Australia's highest city celebrates culture, nature and hairy men, writes Caroline Gladstone.
Armidale is a gracious city on the New England Tableland, home to wealthy fine-merino wool farmers, heritage buildings and within striking distance of the majestic Waterfall Way - a trail of seven national parks (three are UNESCO World Heritage listed), gorges and numerous waterfalls. Visitors love the city's "four seasons", especially when ablaze with autumn colours.
What it's known for
Australia's highest city (1000 metres) is a cultural and educational hub housing the University of New England, the first university to be established outside a capital city, and traditional independent schools dating back more than 100 years. A great introduction to the city is the free heritage tour run by the visitors' centre daily at 10am, corner Marsh and Dumaresq streets, (02) 6770 3888. It visits sites including Hanna's Department Store, the cathedrals, the prestigious Armidale School, the Aboriginal Cultural Centre and Keeping Place, the Railway Station Museum and the courthouse. Art lovers will enjoy the New England Regional Art Museum (NERAM), which has more than 5000 works, including two of the most extensive Australian collections - those of Howard Hinton and Chandler Coventry.
What you didn't know
Armidale's main drag, Beardy Street, takes its name from two settlers who sported flowing beards. Every November Glen Innes, 95 kilometres to the north, holds the Land of the Beardies Festival in honour of the two hairy men - John Duval and William Chandler - who preferred a solitary existence. Those who also hanker for isolation should take the Green Gully Track, a four-day walking trail venturing deep into the national park with the added bonus of guaranteed hut accommodation along the way. Built by NSW National Parks for the fit hiker, the four-day/five-night walk is a snip at $120 a person.
National parks, particularly Oxley Wild Rivers, 30 minutes from the city and containing the spectacular Wollomombi Falls, the highest in the state, as well as Dangars Gorge. Further afield is the World Heritage New England National Park, whose standout attraction is Point Lookout. Another gem is Cathedral Rock National Park, dotted with huge boulders and sculpted granite tors, while Gara Gorge, 16 kilometres from town, has beautiful swimming holes.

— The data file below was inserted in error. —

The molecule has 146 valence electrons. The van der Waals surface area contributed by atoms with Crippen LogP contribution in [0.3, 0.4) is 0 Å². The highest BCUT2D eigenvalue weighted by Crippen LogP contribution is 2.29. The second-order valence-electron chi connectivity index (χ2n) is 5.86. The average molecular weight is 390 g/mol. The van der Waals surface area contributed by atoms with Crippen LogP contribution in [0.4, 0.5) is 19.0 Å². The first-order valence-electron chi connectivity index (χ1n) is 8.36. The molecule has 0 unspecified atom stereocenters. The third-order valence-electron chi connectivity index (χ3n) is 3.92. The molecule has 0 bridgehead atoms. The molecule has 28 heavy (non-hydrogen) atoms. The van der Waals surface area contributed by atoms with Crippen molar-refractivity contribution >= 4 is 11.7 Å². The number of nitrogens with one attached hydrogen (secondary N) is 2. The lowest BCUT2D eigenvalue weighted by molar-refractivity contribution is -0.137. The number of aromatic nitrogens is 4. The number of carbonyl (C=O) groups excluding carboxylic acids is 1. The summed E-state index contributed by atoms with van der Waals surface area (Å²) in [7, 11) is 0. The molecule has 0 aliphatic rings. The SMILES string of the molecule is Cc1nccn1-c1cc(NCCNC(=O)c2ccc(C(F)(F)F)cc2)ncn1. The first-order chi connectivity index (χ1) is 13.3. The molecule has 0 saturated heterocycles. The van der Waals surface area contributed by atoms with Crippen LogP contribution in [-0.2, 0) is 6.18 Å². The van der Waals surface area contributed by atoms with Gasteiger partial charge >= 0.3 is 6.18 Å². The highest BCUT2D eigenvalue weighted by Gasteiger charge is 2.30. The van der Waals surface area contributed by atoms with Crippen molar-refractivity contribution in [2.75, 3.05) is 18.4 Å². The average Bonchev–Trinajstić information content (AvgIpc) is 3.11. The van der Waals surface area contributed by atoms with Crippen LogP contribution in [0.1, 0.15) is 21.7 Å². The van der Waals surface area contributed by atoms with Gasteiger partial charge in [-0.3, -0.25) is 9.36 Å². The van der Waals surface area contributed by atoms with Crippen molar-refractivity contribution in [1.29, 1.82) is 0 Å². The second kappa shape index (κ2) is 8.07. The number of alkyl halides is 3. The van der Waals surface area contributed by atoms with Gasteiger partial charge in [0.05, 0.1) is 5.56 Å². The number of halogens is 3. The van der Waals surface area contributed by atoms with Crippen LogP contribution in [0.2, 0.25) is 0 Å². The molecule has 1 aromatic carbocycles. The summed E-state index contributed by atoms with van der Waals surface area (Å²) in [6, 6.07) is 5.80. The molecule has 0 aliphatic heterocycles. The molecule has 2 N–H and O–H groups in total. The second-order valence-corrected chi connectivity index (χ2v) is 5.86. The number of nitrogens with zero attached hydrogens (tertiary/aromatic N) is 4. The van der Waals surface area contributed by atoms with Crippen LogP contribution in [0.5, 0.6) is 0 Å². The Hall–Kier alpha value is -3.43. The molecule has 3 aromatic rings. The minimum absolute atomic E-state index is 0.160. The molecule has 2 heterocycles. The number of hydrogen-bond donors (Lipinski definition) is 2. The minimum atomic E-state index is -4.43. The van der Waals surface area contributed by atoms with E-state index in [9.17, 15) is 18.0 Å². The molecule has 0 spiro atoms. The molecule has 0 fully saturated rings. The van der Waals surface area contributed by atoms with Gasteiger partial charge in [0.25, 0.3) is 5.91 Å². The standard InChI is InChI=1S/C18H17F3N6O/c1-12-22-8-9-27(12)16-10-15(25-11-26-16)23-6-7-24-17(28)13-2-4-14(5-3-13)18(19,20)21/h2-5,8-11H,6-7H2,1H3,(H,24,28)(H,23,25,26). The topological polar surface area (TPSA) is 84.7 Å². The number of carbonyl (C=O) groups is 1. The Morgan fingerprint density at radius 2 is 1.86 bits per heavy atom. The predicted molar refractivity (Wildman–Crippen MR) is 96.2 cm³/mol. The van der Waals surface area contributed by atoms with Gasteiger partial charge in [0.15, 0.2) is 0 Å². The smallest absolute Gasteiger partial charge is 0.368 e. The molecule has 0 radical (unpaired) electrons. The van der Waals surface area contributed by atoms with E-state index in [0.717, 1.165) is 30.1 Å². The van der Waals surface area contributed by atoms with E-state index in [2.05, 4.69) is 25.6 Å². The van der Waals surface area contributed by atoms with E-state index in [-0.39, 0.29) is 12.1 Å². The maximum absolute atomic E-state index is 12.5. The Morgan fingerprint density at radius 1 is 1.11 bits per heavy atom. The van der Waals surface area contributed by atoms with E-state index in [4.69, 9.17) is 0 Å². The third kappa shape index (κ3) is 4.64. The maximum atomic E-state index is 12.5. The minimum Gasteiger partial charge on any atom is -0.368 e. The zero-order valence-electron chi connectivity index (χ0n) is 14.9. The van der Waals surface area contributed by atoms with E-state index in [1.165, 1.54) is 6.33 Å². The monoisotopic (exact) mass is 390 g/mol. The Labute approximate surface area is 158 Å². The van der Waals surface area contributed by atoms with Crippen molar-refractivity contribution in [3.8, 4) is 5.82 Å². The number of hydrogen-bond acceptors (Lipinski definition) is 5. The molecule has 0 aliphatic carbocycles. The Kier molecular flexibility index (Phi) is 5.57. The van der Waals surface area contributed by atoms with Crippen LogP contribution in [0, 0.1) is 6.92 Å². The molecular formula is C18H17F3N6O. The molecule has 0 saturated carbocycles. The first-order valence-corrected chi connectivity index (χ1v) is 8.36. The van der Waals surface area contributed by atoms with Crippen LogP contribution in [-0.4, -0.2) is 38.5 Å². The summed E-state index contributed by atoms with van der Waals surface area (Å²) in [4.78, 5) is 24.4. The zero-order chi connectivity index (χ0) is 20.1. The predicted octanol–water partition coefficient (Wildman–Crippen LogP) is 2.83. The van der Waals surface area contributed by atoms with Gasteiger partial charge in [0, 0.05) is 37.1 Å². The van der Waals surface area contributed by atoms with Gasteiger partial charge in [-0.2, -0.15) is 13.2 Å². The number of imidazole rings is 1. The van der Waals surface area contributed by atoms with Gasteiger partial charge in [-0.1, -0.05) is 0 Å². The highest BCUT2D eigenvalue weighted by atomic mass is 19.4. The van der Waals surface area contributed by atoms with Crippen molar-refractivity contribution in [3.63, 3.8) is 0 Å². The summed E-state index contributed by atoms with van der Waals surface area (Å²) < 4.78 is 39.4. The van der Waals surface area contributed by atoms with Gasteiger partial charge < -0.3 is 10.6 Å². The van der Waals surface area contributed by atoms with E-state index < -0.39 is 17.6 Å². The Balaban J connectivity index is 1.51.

NERAM has acquired Margaret Olley's famous Yellow Room Triptych (painting in three parts). Also new is the rock-concert-in-a-vineyard experience, A Day on the Green. The first, held at Petersons Winery this year, attracted 6800 patrons. Next year's concert is in March, on a date to be announced. dayonthegreen.com.au. Those who love fresh produce can pick up fruit and vegies at the Armidale Community Gardens, situated behind the art gallery.
Where to eat
Harvest Cafe at New England Regional Art Museum serves a selection of small plates using local produce. Owner-chef Rowan Tihema, who previously worked at Melbourne's two-hatted Pearl restaurant, uses acclaimed Milly Hill lamb in his delicious lamb, hummus and currant dish, and tuna from the Coffs Coast in the sashimi salad of yellowfin tuna. 106 Kentucky Street, (02) 6771 2907. Home-made breads, pastries, melt-in-your mouth Portuguese treats and coffee roasted on the premises are on offer at the Goldfish Bowl cafe. Chef Matt Westhorpe also teaches at the local TAFE college. (02) 6771 5533, corner Jessie and Rusden streets.
Where to stay
Petersons Winery, five minutes from town, is operated by the family that owns Petersons Champagne House in the Hunter. A romantic retreat set on rolling pastureland, the 1911-built house has a grand hall and stables, the latter used as the winery. Doubles from $200 a night with full breakfast and bottle of wine on departure; petersonsguesthouse.com.au. The Quality Hotel Powerhouse has doubles from $165 a night. qualityhotelpowerhouse.com.au.
How to get there
Armidale is halfway between Sydney and Brisbane on the New England Highway, about 525 kilometres from Sydney. QantasLink operates several services a day from Sydney.